29.8 • Carbohydrate Biosynthesis: Gluconeogenesis
Glucose is the body’s primary fuel when food is plentiful, but in times of fasting or prolonged exercise, glucose stores can become depleted. Most tissues then begin metabolizing fats as their source of acetyl CoA, but the brain is different. The brain relies almost entirely on glucose for fuel and is dependent on receiving a continuous supply in the blood. When the supply of glucose fails, even for a brief time, irreversible damage can occur. Thus, a pathway for synthesizing glucose from simple precursors is crucial.
Higher organisms are not able to synthesize glucose from acetyl CoA but must instead use one of the three-carbon precursors lactate, glycerol, or alanine, all of which are readily converted into pyruvate.
Pyruvate then becomes the starting point for gluconeogenesis, the 11-step biosynthetic pathway by which organisms make glucose (Figure 29.15). The gluconeogenesis pathway is not the reverse of the glycolysis pathway by which glucose is degraded. As with the catabolic and anabolic pathways for fatty acids (Section 29.3 and Section 29.4), the catabolic and anabolic pathways for carbohydrates differ in some details so that both are energetically favorable.
Step 1 of Figure 29.15: Carboxylation
Gluconeogenesis begins with the carboxylation of pyruvate to yield oxaloacetate. The reaction is catalyzed by pyruvate carboxylase and requires ATP, bicarbonate ion, and the coenzyme biotin, which acts as a carrier to transport CO2 to the enzyme active site. The mechanism is analogous to that of step 3 in fatty-acid biosynthesis (Figure 29.6), in which acetyl CoA is carboxylated to yield malonyl CoA.
Step 2 of Figure 29.15: Decarboxylation and Phosphorylation
Decarboxylation of oxaloacetate, a β-keto acid, occurs by the typical retro-aldol mechanism like that in step 3 in the citric acid cycle (Figure 29.14), and phosphorylation of the resultant pyruvate enolate ion by GTP occurs concurrently to give phosphoenolpyruvate. This reaction is catalyzed by phosphoenolpyruvate carboxykinase.
Steps 3–4 of Figure 29.15: Hydration and Isomerization
Conjugate nucleophilic addition of water to the double bond of phosphoenolpyruvate gives 2-phosphoglycerate by a process similar to that of step 7 in the citric acid cycle. Phosphorylation of C3 and dephosphorylation of C2 then yields 3-phosphoglycerate. Mechanistically, these steps are the reverse of steps 9 and 8 in glycolysis (Figure 29.8), which have equilibrium constants near 1 so that substantial amounts of reactant and product are both present.
Steps 5–7 of Figure 29.15: Phosphorylation, Reduction, and Tautomerization
Reaction of 3-phosphoglycerate with ATP generates the corresponding acyl phosphate, 1,3-bisphosphoglycerate, which binds to the glyceraldehyde 3-phosphate dehydrogenase by a thioester bond to a cysteine residue. Reduction of the thioester by NADH/H+ yields the corresponding aldehyde, and keto–enol tautomerization of the aldehyde gives dihydroxyacetone phosphate. All three steps comprise a mechanistic reversal of the corresponding steps 7, 6, and 5 of glycolysis and have equilibrium constants near 1.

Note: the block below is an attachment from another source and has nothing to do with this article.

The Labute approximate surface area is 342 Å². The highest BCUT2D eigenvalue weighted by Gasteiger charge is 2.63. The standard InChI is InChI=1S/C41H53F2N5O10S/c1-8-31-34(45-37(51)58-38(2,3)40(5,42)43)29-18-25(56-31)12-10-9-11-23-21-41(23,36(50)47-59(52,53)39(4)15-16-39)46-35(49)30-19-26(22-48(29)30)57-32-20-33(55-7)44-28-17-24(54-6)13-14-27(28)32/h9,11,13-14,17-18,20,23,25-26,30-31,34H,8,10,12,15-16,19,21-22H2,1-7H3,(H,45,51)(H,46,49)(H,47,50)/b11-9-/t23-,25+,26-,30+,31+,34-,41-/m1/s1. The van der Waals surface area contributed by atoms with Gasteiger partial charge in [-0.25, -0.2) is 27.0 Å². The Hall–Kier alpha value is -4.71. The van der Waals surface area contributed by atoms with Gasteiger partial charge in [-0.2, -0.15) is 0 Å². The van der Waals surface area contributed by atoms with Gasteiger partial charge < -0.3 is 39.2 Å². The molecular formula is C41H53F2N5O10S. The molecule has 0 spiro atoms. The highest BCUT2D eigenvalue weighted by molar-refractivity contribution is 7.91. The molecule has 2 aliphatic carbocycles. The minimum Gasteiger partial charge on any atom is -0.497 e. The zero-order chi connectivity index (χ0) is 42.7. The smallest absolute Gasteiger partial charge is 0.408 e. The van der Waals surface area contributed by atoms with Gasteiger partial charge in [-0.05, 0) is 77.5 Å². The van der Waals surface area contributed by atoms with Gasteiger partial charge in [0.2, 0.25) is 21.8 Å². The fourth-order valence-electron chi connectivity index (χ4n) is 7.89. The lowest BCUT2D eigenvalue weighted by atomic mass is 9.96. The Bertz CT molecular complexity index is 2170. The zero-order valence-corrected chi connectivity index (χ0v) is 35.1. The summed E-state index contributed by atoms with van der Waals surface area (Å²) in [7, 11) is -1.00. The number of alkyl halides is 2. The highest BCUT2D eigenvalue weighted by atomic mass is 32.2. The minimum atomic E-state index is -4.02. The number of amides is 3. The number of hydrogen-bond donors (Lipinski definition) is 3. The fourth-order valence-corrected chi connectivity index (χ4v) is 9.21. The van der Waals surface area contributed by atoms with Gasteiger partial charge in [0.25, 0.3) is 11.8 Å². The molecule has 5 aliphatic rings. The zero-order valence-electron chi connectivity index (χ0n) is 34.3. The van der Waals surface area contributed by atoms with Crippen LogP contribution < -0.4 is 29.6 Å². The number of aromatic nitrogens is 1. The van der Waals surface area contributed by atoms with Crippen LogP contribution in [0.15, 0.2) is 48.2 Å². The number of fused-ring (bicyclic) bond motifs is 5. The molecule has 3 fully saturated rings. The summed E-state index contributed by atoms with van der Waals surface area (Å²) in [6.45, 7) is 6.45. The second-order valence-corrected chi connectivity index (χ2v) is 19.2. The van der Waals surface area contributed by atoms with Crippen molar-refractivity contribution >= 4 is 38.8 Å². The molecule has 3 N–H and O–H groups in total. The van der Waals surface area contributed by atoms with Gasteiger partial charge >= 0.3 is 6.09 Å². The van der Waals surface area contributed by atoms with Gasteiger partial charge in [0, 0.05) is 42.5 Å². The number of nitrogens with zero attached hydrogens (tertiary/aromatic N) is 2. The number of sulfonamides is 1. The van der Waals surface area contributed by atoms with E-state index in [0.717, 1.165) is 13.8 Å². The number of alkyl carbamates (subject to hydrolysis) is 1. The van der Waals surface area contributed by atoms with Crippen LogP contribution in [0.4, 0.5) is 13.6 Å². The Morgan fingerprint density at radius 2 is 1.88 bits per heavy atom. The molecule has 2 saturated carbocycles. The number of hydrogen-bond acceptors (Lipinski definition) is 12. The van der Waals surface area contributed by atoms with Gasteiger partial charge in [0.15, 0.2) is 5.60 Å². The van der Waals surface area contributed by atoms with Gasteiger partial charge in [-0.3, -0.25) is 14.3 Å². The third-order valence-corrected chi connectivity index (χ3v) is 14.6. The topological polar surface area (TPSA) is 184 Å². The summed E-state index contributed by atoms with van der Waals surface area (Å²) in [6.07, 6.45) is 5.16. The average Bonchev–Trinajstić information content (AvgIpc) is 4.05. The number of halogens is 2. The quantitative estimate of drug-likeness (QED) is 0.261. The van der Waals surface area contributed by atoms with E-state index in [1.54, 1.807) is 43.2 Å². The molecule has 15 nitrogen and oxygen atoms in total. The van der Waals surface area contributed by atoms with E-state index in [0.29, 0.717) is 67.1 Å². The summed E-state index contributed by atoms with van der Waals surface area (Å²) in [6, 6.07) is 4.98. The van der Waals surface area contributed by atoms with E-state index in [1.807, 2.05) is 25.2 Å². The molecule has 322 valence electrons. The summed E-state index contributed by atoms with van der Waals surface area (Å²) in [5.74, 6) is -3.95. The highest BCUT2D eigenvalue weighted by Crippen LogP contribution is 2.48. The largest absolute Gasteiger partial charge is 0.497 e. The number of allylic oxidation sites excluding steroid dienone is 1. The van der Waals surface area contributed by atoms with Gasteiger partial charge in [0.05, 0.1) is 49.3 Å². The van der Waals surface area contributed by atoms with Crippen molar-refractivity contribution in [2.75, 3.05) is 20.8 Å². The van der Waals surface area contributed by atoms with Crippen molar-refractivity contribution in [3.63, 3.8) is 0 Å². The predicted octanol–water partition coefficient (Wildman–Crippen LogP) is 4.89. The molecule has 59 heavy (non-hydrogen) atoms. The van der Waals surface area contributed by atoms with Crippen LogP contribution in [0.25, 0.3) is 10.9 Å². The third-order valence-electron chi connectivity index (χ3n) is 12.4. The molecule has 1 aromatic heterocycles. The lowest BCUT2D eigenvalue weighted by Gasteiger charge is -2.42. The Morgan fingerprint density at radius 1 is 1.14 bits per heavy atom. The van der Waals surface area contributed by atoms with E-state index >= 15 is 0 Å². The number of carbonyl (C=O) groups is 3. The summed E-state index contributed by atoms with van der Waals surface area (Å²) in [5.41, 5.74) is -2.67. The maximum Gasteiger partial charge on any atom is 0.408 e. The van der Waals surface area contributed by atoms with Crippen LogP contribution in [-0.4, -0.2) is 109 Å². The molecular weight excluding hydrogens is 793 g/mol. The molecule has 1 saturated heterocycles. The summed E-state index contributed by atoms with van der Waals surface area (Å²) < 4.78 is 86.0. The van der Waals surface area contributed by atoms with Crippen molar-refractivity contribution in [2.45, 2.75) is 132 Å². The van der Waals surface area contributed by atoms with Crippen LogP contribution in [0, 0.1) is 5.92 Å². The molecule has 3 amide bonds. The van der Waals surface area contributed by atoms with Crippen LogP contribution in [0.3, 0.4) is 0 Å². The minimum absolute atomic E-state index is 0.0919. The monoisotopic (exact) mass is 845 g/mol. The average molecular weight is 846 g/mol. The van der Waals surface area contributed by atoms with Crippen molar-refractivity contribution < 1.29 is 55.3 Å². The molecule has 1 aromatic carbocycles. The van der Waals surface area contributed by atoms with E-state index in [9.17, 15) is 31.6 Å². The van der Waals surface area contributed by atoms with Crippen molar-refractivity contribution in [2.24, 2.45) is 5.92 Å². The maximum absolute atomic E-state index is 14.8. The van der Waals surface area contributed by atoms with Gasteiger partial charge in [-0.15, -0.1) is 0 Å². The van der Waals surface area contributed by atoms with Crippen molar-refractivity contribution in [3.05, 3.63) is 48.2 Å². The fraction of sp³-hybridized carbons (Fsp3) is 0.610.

Step 8 of Figure 29.16: Aldol Reaction
Dihydroxyacetone phosphate and glyceraldehyde 3-phosphate, the two 3-carbon units produced in step 7, join by an aldol reaction to give fructose 1,6-bisphosphate, the reverse of step 4 in glycolysis (Figure 29.11). As in glycolysis, the reaction is catalyzed in plants and animals by a class I aldolase and takes place on an iminium ion formed by reaction of dihydroxyacetone phosphate with a side-chain lysine –NH2 group on the enzyme. Loss of a proton from the neighboring carbon then generates an enamine, an aldol-like reaction ensues, and the product is hydrolyzed.
Steps 9–10 of Figure 29.16: Hydrolysis and Isomerization
Hydrolysis of the phosphate group at C1 of fructose 1,6-bisphosphate gives fructose 6-phosphate. Although the result of the reaction is the exact opposite of step 3 in glycolysis, the mechanism is not. In glycolysis, phosphorylation is accomplished by reaction of fructose with ATP, with formation of ADP as by-product. The reverse of that process, however—the reaction of fructose 1,6-bisphosphate with ADP to give fructose 6-phosphate and ATP—is energetically unfavorable because ATP is too high in energy. Thus, an alternative pathway is used in which the C1 phosphate group is removed by a direct hydrolysis reaction, catalyzed by fructose 1,6-bisphosphatase.
Following hydrolysis, keto–enol tautomerization of the carbonyl group from C2 to C1 gives glucose 6-phosphate. The isomerization is the reverse of step 2 in glycolysis.
Step 11 of Figure 29.16: Hydrolysis
The final step in gluconeogenesis is the conversion of glucose 6-phosphate to glucose by a second phosphatase-catalyzed hydrolysis reaction. As just discussed for the hydrolysis of fructose 1,6-bisphosphate in step 9, and for the same energetic reasons, the mechanism of the glucose 6-phosphate hydrolysis is not the exact opposite of the corresponding step 1 in glycolysis.
Interestingly, however, the mechanisms of the two phosphate hydrolysis reactions in steps 9 and 11 are not the same. In step 9, water is the nucleophile, but in the glucose 6-phosphate reaction of step 11, a histidine residue on the enzyme attacks phosphorus, giving a phosphoryl enzyme intermediate that subsequently reacts with water.
The overall result of gluconeogenesis is summarized by the following equation: